VIDEO: Amid the loss, Bison Turf owner promises to rebuild after fire

FARGO - Firefighters are responding to a report of a blaze at the Bison Turf bar at 1211 N. University Drive near North Dakota State University, according to emergency dispatch records.The report came in at 2:17 p.m. Friday, July 22.Check back fo...

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Fire heavily damaged the landmark northside Bison Turf bar and restaurant Friday, July 22, but the owner said he would not hesitate to rebuild.

Waves of firefighters in 90-degree outside temps fought the stubborn blaze at 1211 N. University Drive just east of the North Dakota State University campus.


Flames and black smoke were leaping above the building when responders arrived after receiving the call about 2:18 p.m., said Fargo Fire Marshal Ryan Erickson.
Firefighters started pouring water on the roof using a truck-mounted water cannon to knock down flames that leaped at least 20 feet above the roof line. Then a ladder truck hoisted a firefighter high above the restaurant to also shoot water directly into the building.

Because of the intense heat, a second alarm was called to bring in more fire crews and equipment so they could be rotated, Erickson said.


After an hour of fighting the fire, red-faced firefighters exited the building and peeled off oxygen bottles and masks and heavy fire-retardant coats, guzzling bottles of water and draping their heads with water-soaked towels.

Erickson said no one who was in the Bison Turf was injured in the fire.

Next door to the Bison Turf is the Loaf ’N Jug convenience store and gas station, where people stood in the lot entranced by the flames and rolling clouds of smoke rising above the neighborhood.

Erickson said fire crews were making sure they watched all potential exposures for explosion. He said there appeared to be no danger to nearby homes.

In the meantime, Bison Turf owner Pete Sabo looked on.

"I think it started in my exhaust fan," he said.

Sabo said the blaze moved quickly. "I saw the fan smoke and in a minute there were flames coming out."

Sabo, who has owned the Bison Turf since 1988, said the wait for firefighters was hard.


"Not quick enough. Not when your business is on fire. Even a minute seems like a long time," Sabo said.

About 20 minutes after arriving, firefighters began pulling down panels off the eaves of the bar and restaurant. As they worked on extinguishing the flames, thick gray and yellow-brown smoke blew through the parking lot and toward traffic on North University Drive.
When firefighters first arrived on the scene, they tried to attack the fire by going through the front of the bar and restaurant, but quickly realized that they would first have to fight the fire from outside the building.

It was a back-and-forth pattern that continued for more than 90 minutes, as firefighters tried to knock down the flames, only to have them start shooting through the roof again.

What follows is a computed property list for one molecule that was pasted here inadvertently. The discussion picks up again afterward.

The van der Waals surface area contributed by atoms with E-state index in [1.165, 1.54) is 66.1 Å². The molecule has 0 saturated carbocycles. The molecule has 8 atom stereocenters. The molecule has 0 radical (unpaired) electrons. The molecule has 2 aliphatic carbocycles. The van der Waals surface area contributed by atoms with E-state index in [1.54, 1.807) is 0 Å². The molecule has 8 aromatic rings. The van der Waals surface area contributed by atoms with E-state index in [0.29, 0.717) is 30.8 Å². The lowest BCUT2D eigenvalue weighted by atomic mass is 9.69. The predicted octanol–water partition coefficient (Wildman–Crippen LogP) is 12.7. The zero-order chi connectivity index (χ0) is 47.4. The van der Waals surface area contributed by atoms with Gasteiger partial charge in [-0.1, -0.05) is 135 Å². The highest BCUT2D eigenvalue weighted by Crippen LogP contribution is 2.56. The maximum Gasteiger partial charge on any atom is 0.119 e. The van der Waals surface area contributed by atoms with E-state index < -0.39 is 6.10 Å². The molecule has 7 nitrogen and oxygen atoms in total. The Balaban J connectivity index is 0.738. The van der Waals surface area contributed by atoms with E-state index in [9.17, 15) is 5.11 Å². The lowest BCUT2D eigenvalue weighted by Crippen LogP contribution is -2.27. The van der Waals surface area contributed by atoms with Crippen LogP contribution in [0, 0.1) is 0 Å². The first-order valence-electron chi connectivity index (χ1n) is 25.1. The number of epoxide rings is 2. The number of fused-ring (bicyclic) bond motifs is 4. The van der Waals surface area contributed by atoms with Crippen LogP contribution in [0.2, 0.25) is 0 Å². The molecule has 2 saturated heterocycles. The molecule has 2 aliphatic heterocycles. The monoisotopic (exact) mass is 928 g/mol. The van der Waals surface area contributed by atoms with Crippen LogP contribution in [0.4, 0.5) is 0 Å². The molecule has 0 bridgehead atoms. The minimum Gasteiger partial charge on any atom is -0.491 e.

Firefighters eventually began opening up the roof, fighting the fire in the various open spaces or voids between the bar and restaurant’s interior ceilings and the roof.

“It probably will be ongoing like that,” Erickson said of the methodical work to knock down the hotspots.

Andrew Owens, 25, was scheduled to work at the bar a few hours after the fire started.

“I didn’t expect to wake up and see work on fire,” he said. The Mankato, Minn., native who lived just a block away said he had worked there as a cook for around six and a half months.

“The place was a second home to me,” he said.


One NDSU student dropped to his knees, then lay facedown on the ground.

Dylan Burger, 22, of New Ulm, Minn., said he was only half joking with the display. The other half was actual despair. He visited the Turf “all the time,” he said.

“It’s always good to come here for kegs and eggs,” Burger said. “It’s going to suck to have to find somewhere else to do that.”

The bar was the subject of controversy when, in 2002, an NDSU student nearly drank himself to death in a “power hour,” when new 21-year-olds try to drink as much as possible between 12 a.m. and 1 a.m. on their birthdays.

A bill signed by then-Gov. John Hoeven in 2005 changed state law so people are not 21 for the purposes of alcohol consumption until 8 a.m. on the day of their birthdays. Former Minnesota Gov. Tim Pawlenty signed a similar law the same year.

Finance junior Taylor Koch was walking to the Turf Friday for lunch.

“It was one of the closer places to eat,” he said.

Ron Saeger was walking his dog nearby when he saw the fire.

“This was the place to go,” he said.

Erickson said it is too early to assess the extent of damage to the building.

Meanwhile, drivers heading south on North University Drive snapped pictures and took video of the fire with their smartphones whenever they were forced to stop for the stoplight just 100 feet from the Turf.

On the west side of the street, scores of people left their offices, classrooms and dorms to stand in small groups and watch firefighters work to beat back the stubborn fire, which flared anew every 10 or 15 minutes.

Despite the heavy damage to the building, particularly the western half, Sabo said he’s not ready to give up on the Bison Turf.

“Absolutely. I’ll rebuild,” he said.



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